How to Learn to Breathe While Swimming

Breathing is one of the aspects that must be controlled the most when doing any type of sport; and it becomes even more important in the case of swimming, where we must adapt to the aquatic environment. If you want to know how to learn to breathe when swimming, we will tell you what you should know.

However, before giving you the guidelines to achieve it, you should know that, as a general rule, what you should do is take in the air when you are with your head out of the water, and then expel it when you submerge again. However, the theory may not be as easy as the practice, so if you have trouble breathing in the water, in addition to following our recommendations you will have to practice.

Swimming benefits

Before explaining how to learn to breathe while swimming, we are going to review some of the numerous benefits of swimming, among which are the following:

  • Low impact on bones and joints. By immersing the body in water to enjoy this sport, we make the body weigh less. In this way it does not receive the impact of the asphalt or hard surfaces as it happens in other sports; and this means that the joints and bones wear less and are better preserved.
  • Greater flexibility and elasticity. Swimming uses the vast majority of muscle groups in both the upper and lower body, in addition to the head and trunk. This makes the joints more flexible, with toned and strengthened muscles.
  • Burn fat. Depending on the intensity and in optimal conditions, swimming can burn 500-6,000 calories per hour. For this reason, it acts as a powerful fat burner that you can use if you are interested in losing weight.
  • Improves the respiratory system and increases lung capacity. Learning to breathe is a key step to be able to enjoy a swim that, with each stroke and breath, improves the respiratory system, while helping to increase lung capacity.

To all these benefits we must add its advantages at the cardiorespiratory, neuronal, cognitive or psychological level, among others.

Instructions for learning to breathe while swimming

When it comes to knowing how to learn to breathe when swimming, you have to take into account a series of steps to follow, which are simple and will not make you very complex. What you should do is the following:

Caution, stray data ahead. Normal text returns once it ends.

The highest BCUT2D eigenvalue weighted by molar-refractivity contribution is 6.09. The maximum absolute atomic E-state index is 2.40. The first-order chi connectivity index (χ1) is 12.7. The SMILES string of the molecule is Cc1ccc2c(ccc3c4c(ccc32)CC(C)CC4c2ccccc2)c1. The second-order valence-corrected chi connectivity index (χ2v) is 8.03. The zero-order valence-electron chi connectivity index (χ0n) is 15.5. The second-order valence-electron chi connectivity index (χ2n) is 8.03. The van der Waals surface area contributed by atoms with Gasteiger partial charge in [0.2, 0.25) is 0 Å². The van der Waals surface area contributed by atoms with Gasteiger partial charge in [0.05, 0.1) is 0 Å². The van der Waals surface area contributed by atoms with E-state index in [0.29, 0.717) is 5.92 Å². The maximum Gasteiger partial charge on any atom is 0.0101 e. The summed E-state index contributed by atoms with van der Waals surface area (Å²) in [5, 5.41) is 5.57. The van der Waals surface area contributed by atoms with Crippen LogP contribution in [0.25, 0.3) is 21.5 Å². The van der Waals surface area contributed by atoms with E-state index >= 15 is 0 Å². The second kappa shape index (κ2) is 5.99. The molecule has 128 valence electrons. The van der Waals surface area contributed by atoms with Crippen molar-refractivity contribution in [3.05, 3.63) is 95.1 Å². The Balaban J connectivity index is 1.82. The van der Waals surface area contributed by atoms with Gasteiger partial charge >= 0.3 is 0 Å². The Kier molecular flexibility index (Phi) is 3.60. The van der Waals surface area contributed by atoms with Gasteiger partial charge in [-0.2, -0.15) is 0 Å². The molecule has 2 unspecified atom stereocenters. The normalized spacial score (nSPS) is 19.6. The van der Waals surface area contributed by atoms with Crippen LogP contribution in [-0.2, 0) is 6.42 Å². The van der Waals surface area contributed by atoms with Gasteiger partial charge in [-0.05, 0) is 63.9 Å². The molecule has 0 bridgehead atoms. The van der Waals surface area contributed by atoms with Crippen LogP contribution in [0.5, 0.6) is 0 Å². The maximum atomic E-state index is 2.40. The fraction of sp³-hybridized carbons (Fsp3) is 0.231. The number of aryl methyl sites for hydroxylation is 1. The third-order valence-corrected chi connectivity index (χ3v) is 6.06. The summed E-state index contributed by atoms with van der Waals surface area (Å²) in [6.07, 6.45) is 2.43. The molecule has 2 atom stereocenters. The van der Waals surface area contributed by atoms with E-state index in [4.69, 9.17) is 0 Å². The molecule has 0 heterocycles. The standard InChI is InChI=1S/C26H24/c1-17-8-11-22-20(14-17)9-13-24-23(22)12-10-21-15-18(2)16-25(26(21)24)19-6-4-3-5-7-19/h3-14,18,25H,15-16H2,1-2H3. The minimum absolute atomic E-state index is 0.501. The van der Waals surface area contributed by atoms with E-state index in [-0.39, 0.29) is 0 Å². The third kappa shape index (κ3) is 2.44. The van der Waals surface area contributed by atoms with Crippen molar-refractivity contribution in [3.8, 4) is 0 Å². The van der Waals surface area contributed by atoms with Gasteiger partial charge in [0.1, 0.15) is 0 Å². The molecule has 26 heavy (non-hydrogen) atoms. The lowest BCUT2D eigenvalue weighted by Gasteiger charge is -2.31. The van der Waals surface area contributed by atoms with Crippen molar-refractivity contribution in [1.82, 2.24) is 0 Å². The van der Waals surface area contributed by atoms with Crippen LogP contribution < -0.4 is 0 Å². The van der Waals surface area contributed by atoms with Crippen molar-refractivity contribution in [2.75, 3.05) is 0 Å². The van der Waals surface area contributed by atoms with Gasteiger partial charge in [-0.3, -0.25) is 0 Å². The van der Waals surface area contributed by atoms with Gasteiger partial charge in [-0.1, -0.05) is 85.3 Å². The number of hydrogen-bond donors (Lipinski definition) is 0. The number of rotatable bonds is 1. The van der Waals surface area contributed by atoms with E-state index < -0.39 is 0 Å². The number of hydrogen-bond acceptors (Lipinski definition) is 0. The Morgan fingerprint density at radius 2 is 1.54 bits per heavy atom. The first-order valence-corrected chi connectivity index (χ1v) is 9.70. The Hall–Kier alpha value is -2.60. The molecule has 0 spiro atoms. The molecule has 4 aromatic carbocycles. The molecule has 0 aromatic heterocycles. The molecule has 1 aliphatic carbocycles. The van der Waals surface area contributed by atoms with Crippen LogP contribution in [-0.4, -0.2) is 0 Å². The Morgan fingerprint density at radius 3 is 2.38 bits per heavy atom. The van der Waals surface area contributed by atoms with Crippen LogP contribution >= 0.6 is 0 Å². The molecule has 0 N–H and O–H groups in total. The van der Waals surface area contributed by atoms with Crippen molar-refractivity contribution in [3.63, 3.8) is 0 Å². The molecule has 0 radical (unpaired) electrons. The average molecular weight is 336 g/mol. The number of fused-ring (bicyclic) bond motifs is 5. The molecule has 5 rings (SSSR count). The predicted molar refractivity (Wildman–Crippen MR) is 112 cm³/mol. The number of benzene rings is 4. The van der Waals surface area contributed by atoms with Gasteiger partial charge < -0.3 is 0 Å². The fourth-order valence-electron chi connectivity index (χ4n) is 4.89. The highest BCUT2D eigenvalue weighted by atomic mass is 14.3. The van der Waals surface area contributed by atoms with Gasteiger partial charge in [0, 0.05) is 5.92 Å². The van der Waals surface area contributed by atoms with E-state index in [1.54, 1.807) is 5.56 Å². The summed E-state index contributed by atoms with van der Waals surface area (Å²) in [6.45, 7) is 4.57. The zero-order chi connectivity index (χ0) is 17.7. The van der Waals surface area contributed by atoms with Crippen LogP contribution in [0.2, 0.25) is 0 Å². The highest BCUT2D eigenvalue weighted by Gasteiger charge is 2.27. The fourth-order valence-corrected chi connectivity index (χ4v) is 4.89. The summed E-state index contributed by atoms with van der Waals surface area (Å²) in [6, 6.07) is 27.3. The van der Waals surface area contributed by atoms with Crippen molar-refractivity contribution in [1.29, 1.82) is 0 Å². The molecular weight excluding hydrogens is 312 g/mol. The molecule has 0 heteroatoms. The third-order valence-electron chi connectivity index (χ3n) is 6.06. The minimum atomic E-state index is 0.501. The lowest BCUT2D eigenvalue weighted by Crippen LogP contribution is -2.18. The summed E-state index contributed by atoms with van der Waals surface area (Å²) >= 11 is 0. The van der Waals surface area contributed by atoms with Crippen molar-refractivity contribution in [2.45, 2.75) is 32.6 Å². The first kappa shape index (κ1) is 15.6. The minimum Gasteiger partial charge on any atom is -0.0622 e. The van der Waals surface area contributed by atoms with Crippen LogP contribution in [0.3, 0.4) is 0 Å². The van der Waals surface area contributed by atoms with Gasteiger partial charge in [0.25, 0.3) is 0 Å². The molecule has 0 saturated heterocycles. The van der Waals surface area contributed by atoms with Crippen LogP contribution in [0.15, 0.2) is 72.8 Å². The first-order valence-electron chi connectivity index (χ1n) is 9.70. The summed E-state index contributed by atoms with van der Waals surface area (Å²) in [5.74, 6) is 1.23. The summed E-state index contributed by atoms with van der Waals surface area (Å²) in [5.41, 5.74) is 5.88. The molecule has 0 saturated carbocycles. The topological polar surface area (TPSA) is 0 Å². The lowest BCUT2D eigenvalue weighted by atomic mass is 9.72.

1. When swimming front crawl you will have to turn your head to the side in order to get your nose and mouth out of the water, to catch your breath. Although a priori it may seem a bit complicated, once you do it little by little you will see how it comes out automatically.
  2. What you must do for this is to turn your head to the opposite side of the stroke. In this way, if you are moving forward on the water propelled by the left arm, you will have to turn your head to the right to inhale, and vice versa. This way you can inhale the air you need to continue swimming.
  3. Once you withdraw your left arm and start to move forward with your right (or vice versa), you will have to turn your head towards the center. In this way, what you will do is that both the nose and the mouth remain under the water, a moment in which you will have to release all the air that you have collected.
  4. Then you will have to turn your head to the right when you push yourself with your left arm (or vice versa) and you will take a breath again, at the moment that both your mouth and nose are out of the water.
  5. In butterfly style, what you should do is breathe in when your body is out of the water, and release it strongly while you are submerged. If you swim on your back you will not need any type of special breathing technique, since in the latter case both the nose and the mouth will be out of the water all the time.

Tips for learning to breathe while swimming

To practice swimming you can do some breathing exercises, such as the following:

  • Blow into the water through the mouth. To do this you will have to take air through your mouth when you are out of the water. You will then blow slowly as you go down into the water and come back out of the water without stopping your blowing.
  • Blow into the water through the nose. As in the previous case, with this exercise you will have to take a breath through your mouth and blow slowly through your nose as you dive.

In either case, these exercises should be performed calmly. It is not necessary to try to last a long time underwater, but gradually evolve until you get a longer time.

You should also keep in mind that when learning to breathe while swimming you may be able to swallow some water. If this happens to you, you should remain calm and simply swallow it as you would a glass of water.

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